A research team led by UC Riverside scientists has shown that the common fruit fly can serve as an excellent model for studying the immunity animals are born with for fighting viral infections. The research will help scientists better understand how our own bodies respond to viral infections, enabling more effective drugs to combat them.
Much is known among scientists about the fruit fly's innate immunity - the immunity it is born with - against bacterial and fungal pathogens, but little is known about the insect's antiviral response. The new research provides the first evidence that "RNA silencing" acts as an innate immunity mechanism to protect fruit flies from infection by viruses.
RNA, which is short for ribonucleic acid, is a molecule present in the cells of all living beings and required to synthesize proteins. RNA silencing refers to the specific destruction of RNA to inhibit the expression of a gene. Also called RNA interference (RNAi), the mechanism controls expression of more than one third of human genes.
Study results appear in Science Express.
"We've been able to pinpoint which mechanism protects fruit flies against viral infections," said Shou-Wei Ding http://www.plantpathology.ucr.edu/index2.php?content=people/ding.html , a professor of plant pathology at UCR and the lead author of the paper. "We now understand how this viral immunity works at the molecular level. Our work shows that it is the genes involved in RNA silencing that play a crucial role in the ability of fruit flies to overcome viral infection."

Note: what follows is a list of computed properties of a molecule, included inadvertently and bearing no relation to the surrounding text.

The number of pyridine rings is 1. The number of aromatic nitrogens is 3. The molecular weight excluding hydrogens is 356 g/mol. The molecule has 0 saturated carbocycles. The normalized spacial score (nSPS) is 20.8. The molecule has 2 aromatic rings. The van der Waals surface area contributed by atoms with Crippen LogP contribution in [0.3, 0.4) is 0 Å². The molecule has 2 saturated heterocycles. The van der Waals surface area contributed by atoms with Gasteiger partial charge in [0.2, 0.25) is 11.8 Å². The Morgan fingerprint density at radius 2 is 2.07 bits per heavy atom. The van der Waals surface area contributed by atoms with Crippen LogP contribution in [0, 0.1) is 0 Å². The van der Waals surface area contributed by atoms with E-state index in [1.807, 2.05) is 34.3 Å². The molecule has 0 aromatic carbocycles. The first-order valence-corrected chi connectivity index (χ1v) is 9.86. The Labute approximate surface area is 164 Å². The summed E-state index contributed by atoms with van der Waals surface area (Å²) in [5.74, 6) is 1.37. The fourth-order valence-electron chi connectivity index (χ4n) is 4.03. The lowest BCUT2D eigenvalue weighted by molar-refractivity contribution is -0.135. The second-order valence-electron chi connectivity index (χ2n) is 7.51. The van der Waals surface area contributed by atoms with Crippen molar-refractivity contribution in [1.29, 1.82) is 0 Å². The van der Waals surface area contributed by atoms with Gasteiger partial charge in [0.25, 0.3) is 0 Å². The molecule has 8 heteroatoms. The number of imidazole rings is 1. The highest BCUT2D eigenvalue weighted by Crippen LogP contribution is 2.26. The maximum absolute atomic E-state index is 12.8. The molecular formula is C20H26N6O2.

Viruses are tiny pockets of proteins packaging either DNA or RNA as the genetic material. They reproduce only inside a host's living cell, unlike bacterial and fungal pathogens, and are responsible for some of the most serious communicable diseases, such as influenza, herpes, hepatitis B and C, and HIV.
"There has been no consensus among scientists on how the fruit fly responds to viral infection," Ding said. "Our paper shows that upon viral infection fruit flies mount an RNAi-mediated antiviral response that specifically destroys the virus RNA but not the host RNA, thereby protecting flies against viral infection. Without an active RNAi pathway, flies would die quickly. This pathway is known to be common between fruit flies and humans, and likely to be protecting us, too, against viral infection."
In their paper, the researchers identify the major players in the viral immunity. These include the viral molecule that triggers the fly's immune response and the fruit fly genes that recognize and destroy the virus.
The fruit fly is a powerful tool and a classic laboratory model for understanding human diseases and genetics because it shares many genes and biochemical pathways with humans. More than 60 percent of disease genes found in humans are similar to genes in the fruit fly.
Ding's research group will begin working next on understanding the genetic component of the flies' immunity and how it is regulated. Ding's lab also will investigate how pathogens counteract the host's immunity.